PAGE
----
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Plan to lure airline to Connecticut with $5m subsidy hits turbulence


Stephen Kavanagh

Stephen Kavanagh

Stephen Kavanagh

Aer Lingus is being drawn into a growing controversy in the United States over plans by the governor of Connecticut to lure the airline to the eastern seaboard state.

Connecticut has been courting Aer Lingus for months, trying to encourage it to launch a service between Dublin and the state's Bradley International Airport - an airport that has no transatlantic services.

Now the state's governor, Dannel Malloy, has earmarked a $5m (€4.7m) subsidy in his latest budget that would be used to subsidise such a service.

But there's been a backlash to the plan in the local press.

"The money should be spent elsewhere, particularly at a time when the governor is proposing to make significant cuts to social service programmes and raise new tax revenues from businesses," the editorial in the local 'Hartford Business Journal' argued yesterday.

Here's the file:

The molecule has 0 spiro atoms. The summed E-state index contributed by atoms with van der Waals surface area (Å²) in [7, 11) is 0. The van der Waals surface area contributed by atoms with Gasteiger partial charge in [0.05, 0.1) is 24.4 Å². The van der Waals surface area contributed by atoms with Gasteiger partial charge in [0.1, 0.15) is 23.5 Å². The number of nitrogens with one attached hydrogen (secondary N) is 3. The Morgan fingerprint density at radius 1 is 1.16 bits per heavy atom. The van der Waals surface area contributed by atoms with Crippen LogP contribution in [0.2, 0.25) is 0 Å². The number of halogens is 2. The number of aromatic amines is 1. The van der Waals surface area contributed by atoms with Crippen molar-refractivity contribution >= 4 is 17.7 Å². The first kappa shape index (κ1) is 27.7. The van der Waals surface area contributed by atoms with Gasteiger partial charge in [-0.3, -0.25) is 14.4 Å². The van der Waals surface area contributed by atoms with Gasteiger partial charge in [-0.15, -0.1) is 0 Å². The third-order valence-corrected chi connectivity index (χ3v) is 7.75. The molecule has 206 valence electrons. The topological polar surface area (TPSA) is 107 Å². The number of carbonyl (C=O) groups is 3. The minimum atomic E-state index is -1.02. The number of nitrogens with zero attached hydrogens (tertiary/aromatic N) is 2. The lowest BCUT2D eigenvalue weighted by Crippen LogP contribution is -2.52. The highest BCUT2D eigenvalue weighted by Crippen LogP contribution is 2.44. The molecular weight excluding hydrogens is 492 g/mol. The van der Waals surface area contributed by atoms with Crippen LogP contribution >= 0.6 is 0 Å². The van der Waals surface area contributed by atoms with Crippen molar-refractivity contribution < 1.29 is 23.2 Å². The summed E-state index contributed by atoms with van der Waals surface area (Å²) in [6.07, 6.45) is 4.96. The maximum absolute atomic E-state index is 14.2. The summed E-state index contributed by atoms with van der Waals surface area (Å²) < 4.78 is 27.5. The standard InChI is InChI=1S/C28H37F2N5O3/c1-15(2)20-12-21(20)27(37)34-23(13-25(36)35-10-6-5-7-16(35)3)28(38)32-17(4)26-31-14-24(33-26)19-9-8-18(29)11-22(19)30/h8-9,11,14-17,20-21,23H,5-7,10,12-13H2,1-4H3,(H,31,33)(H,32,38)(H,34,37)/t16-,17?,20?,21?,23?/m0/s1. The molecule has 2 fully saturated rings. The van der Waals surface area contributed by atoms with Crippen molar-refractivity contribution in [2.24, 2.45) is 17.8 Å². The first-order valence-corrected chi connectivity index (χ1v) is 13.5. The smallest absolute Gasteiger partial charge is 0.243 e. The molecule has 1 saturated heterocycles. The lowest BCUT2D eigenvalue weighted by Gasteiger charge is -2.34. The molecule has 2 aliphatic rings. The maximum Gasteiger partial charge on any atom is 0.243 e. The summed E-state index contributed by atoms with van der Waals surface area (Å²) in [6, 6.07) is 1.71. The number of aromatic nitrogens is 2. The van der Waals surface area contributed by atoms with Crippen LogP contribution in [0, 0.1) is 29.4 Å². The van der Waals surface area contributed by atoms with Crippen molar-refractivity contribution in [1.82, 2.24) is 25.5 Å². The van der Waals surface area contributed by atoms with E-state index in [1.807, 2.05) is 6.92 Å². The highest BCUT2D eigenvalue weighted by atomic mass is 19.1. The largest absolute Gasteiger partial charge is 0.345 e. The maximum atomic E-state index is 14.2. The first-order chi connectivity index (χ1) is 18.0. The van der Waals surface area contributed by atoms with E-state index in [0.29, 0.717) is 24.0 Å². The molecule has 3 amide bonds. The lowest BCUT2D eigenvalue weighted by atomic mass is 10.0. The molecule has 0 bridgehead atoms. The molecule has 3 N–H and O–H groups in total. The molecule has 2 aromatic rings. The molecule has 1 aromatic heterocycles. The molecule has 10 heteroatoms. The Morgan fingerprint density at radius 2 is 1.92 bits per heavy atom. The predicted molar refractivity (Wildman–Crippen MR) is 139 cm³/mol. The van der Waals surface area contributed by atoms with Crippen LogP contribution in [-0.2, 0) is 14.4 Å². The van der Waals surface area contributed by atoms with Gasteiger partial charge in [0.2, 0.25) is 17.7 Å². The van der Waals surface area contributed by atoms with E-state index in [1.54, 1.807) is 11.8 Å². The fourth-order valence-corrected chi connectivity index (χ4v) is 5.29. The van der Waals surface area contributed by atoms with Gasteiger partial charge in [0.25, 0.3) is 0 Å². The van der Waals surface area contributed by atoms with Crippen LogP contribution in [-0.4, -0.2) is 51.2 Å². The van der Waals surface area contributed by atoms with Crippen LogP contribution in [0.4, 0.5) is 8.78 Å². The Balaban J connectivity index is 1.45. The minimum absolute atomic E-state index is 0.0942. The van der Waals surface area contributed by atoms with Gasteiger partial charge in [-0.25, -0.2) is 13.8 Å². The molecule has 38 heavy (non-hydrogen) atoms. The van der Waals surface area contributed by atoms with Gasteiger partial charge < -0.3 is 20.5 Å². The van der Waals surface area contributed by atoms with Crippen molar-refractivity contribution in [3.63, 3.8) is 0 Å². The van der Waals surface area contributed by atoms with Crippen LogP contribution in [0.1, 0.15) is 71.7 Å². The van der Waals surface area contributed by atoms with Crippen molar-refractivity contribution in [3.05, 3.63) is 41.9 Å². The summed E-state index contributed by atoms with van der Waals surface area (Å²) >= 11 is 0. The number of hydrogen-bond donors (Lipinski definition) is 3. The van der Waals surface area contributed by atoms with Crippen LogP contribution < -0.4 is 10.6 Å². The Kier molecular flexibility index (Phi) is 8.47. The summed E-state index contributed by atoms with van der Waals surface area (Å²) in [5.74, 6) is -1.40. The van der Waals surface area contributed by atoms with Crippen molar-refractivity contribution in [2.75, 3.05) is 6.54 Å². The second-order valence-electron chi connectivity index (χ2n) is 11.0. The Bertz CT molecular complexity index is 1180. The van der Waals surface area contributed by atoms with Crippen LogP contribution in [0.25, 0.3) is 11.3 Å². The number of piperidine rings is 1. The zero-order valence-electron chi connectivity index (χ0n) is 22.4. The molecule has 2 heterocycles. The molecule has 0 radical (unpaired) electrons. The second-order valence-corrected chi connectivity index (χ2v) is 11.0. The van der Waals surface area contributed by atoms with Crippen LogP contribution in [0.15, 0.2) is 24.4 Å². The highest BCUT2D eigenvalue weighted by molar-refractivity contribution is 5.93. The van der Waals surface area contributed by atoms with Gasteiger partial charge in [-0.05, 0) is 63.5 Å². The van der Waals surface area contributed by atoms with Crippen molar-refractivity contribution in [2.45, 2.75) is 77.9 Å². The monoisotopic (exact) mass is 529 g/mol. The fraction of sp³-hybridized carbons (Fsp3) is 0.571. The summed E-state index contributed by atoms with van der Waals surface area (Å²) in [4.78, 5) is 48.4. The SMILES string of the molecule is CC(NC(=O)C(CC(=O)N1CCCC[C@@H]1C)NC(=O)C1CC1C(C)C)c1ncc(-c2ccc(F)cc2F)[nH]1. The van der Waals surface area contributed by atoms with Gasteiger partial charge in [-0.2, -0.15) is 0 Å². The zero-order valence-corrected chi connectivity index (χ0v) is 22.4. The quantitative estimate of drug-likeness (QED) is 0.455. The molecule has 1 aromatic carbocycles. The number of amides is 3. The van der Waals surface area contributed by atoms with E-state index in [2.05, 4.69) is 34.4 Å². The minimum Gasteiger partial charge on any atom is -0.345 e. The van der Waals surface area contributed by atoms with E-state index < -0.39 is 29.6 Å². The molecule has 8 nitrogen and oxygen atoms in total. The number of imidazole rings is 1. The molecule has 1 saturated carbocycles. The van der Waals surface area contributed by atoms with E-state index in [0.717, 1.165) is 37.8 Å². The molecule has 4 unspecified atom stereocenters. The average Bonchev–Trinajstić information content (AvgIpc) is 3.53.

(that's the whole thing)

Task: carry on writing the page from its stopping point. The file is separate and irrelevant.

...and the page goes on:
"What assurances do we have that a flight to Dublin can be sustained after the government subsidy runs out?" the newspaper added. "We haven't seen an overly convincing argument yet."

Last November, Aer Lingus chief executive Stephen Kavanagh, who was then the airline's chief strategy and planning officer, attended a function in Connecticut sponsored by the state's airport authority.

Declan Kearney, a spokesman for Aer Lingus said: "We have grown our transatlantic network considerably in recent years and are always assessing new potential routes."

He added: "The addition of Dublin to Washington DC in two weeks' time is our only confirmed transatlantic route launch this year. There are naturally others under consideration but we have no further announcements to make at this point in time."

It's difficult to see Aer Lingus opting to fly to Connecticut, even with a subsidy being provided.

The state is sandwiched between Massachusetts to the north and New York to the west and south.

Both Boston and New York are heavily serviced by Aer Lingus from both Dublin and Shannon, while US carriers also serve New York from Ireland.

Bradley International Airport hasn't had a transatlantic service since 2009, when a route to Amsterdam was discontinued.

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